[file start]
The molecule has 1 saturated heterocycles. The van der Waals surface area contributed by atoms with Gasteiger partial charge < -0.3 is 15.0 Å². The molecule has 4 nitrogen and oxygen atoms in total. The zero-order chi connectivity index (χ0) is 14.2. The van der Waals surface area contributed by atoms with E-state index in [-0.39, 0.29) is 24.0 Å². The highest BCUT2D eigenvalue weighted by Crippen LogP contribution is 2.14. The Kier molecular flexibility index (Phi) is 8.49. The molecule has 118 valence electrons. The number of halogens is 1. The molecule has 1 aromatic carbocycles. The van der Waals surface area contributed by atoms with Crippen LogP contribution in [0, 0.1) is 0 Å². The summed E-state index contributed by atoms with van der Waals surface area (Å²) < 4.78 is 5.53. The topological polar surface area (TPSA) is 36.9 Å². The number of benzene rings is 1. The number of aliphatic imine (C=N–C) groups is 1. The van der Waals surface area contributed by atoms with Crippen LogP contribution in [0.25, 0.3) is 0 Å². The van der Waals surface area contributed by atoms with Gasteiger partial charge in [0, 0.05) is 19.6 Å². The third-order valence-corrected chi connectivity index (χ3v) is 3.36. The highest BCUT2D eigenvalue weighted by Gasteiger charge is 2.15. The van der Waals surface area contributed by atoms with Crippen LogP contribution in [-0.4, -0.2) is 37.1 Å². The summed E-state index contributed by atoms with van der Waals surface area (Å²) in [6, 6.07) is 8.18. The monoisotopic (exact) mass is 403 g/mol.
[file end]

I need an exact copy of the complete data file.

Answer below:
The molecule has 1 saturated heterocycles. The van der Waals surface area contributed by atoms with Gasteiger partial charge < -0.3 is 15.0 Å². The molecule has 4 nitrogen and oxygen atoms in total. The zero-order chi connectivity index (χ0) is 14.2. The van der Waals surface area contributed by atoms with E-state index in [-0.39, 0.29) is 24.0 Å². The highest BCUT2D eigenvalue weighted by Crippen LogP contribution is 2.14. The Kier molecular flexibility index (Phi) is 8.49. The molecule has 118 valence electrons. The number of halogens is 1. The molecule has 1 aromatic carbocycles. The van der Waals surface area contributed by atoms with Crippen LogP contribution in [0, 0.1) is 0 Å². The summed E-state index contributed by atoms with van der Waals surface area (Å²) < 4.78 is 5.53. The topological polar surface area (TPSA) is 36.9 Å². The number of benzene rings is 1. The number of aliphatic imine (C=N–C) groups is 1. The van der Waals surface area contributed by atoms with Crippen LogP contribution in [0.25, 0.3) is 0 Å². The van der Waals surface area contributed by atoms with Gasteiger partial charge in [0, 0.05) is 19.6 Å². The third-order valence-corrected chi connectivity index (χ3v) is 3.36. The highest BCUT2D eigenvalue weighted by Gasteiger charge is 2.15. The van der Waals surface area contributed by atoms with Crippen LogP contribution in [-0.4, -0.2) is 37.1 Å². The summed E-state index contributed by atoms with van der Waals surface area (Å²) in [6, 6.07) is 8.18. The monoisotopic (exact) mass is 403 g/mol.